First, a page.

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How a Group of High Schoolers Inadvertently Created Marijuana’s Favorite Holiday

We’ve waited a whole year, and now it’s here — every cannabis consumer’s favorite holiday – April 20th, otherwise known as 4/20. By now, the term “four-twenty” is known worldwide to relate to marijuana, and even non-cannabis consumers know that April 20th is the unofficial holiday celebrating cannabis. But the history and origin of the holiday has mystified many.

Since we at Greeley Gallery are big fans of cannabis, we thought we’d do a little digging and uncover the truth about our favorite holiday – and our investigative skills did not disappoint! So, light a bowl and settle in while we tell you a true story about how four-twenty came to be.

Youthful Shenanigans

Once upon a time, in 1971, a member of the Coast Guard told a group of high schoolers in San Rafael, California, about a supposed secret cannabis crop the Coast Guard had planted but was no longer able to care for. The Guardsman handed the group, who called themselves the “Waldos,” a hand-drawn treasure map that would lead the Waldos to the crop.

The Waldos, which included Steve Capper, Mark Gravich, Jeffrey Noel, Dave Reddix, and Larry Schwartz, were understandably excited, given they all enjoyed recreational cannabis. They began meeting every day at their favorite hangout spot, which also inspired their group name – a wall near their school, near a statue of Louis Pasteur  (a 19th-century French chemist) to go searching for the cannabis crop using the treasure map.

When did they meet? You guessed it, 4:20 pm after their sports practices ended. They referred to the meetup as “4:20 Louis.” In other words, “four-twenty” originated as a time, not a date.

The story isn’t over yet though. Much to the Waldo’s dismay, even with the map, the hidden abandoned bud proved challenging to locate. Eventually, the Waldos gave up on finding the mysterious crop and shortened their code phrase to simply “4:20.” Little did they know then that their innocent, youthful shenanigans would unwittingly lead to an unofficial, globally celebrated holiday.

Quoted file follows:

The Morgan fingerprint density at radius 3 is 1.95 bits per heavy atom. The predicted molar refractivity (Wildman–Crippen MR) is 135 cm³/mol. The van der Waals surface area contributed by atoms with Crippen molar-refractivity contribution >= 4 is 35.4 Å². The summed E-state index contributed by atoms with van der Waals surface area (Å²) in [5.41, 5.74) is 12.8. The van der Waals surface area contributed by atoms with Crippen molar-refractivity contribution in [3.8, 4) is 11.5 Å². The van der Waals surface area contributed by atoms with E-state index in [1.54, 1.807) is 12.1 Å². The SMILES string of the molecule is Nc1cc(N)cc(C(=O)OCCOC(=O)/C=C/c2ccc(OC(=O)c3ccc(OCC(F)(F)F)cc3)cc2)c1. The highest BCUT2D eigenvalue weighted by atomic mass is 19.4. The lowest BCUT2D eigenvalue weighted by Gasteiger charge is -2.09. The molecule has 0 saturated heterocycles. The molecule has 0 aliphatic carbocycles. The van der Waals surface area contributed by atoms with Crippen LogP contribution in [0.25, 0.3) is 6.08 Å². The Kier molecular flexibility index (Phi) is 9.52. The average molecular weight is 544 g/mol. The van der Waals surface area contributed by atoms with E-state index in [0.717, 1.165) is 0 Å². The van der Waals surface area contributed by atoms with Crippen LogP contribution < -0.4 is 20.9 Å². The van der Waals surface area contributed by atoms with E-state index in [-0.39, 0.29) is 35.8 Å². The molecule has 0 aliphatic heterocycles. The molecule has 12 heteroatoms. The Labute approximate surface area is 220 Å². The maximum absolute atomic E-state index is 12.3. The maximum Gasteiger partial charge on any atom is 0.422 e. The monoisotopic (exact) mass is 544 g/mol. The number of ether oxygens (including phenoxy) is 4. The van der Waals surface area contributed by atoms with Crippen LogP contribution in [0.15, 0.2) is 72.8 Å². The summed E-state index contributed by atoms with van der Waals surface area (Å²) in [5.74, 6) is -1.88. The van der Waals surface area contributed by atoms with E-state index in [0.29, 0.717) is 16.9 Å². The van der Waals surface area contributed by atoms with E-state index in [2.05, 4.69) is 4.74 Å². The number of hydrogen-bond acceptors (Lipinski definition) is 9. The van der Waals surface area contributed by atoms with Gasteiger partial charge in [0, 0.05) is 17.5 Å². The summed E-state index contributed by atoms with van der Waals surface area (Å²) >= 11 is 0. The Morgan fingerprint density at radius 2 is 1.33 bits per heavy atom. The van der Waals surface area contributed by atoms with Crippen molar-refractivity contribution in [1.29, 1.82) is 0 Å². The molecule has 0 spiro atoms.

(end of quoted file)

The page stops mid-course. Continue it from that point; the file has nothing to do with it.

While there are countless myths about where the phrase came from, the Waldos have proof of using it in the 70s, which includes handmade memorabilia such as the number 420 on a tie-dyed flag and newspaper clipping of one of the Waldos using the phrase in his graduation speech among other items. Beyond the group’s physical proof, after graduating high school, some of the Waldo members went on to make 4:20 known worldwide – with some help from a little-known journalist and infamous rock band.

From the School Yard to the Rock Stage

The world was a very different place in the 1970s. The Waldos didn’t have social media or internet the way youth does today. So, how did a code word developed by a bunch of stoner kids in California become known around the world? Well, we’ll tell you.

After graduating, some of the Waldo members became well acquainted with members of the legendary rock band, The Grateful Dead. The father of Waldo member Mark Gravitch managed the band’s real estate, and the older brother of “Waldo” Dave Reddix became a roadie for The Grateful Dead’s bassist, Phil Lesh. Waldo member Steve Capper told the Huffington Post,

“There was a place called Winterland, and we’d always be backstage running around or on stage, and of course, we’re using those phrases. When somebody passes a joint or something, ’Hey, 420.’ So, it started spreading through that community.”

In May 1991, the publication High Times was the first to mention both the term “four-twenty” and the date, April 20th, with smoking cannabis. Except they inaccurately attributed the numbers to a police code, which spurred incorrect origin stories.

Later, High Times writer Steven Hager was contacted by members of the Waldo group who wanted to set the record straight. Hager became the first to popularize the Waldos and their claim of being the original 4:20 creators. In 1998, Hager attributed the early spread of the term to Grateful Dead fans, known as Deadheads, which is no surprise considering Waldo’s entwined affiliation with the band.

In the years that followed, the term 4:20 has only spread further and become celebrated by more and more people worldwide every year. Cannabis is becoming increasingly legalized and decriminalized as its many benefits are finally recognized. These days, April 20th is a day of activism and community. A day to consume our favorite cannabis product – whether flower, edible, or beverage – and remind ourselves to take a moment and enjoy this wild ride we call life.

The End.

Final Thoughts

We hope you enjoyed learning about the origin of our favorite and only cannabis holiday. May it inspire you to remember that even the smallest act can grow to influence the entire world.

If you haven’t already, stop by our cannabis dispensary, Greeley Gallery, located in North Portland on the corner of Rosa Parks and Greeley Ave before the holiday, and stock up on your favorite cannabis products to celebrate April 20th in the best possible way.

As always, our friendly and knowledgeable staff is ready and waiting to make suggestions and answer any questions you have. We’re open every day of the week between 7 a.m. and 10 p.m. for your convenience. See you soon!

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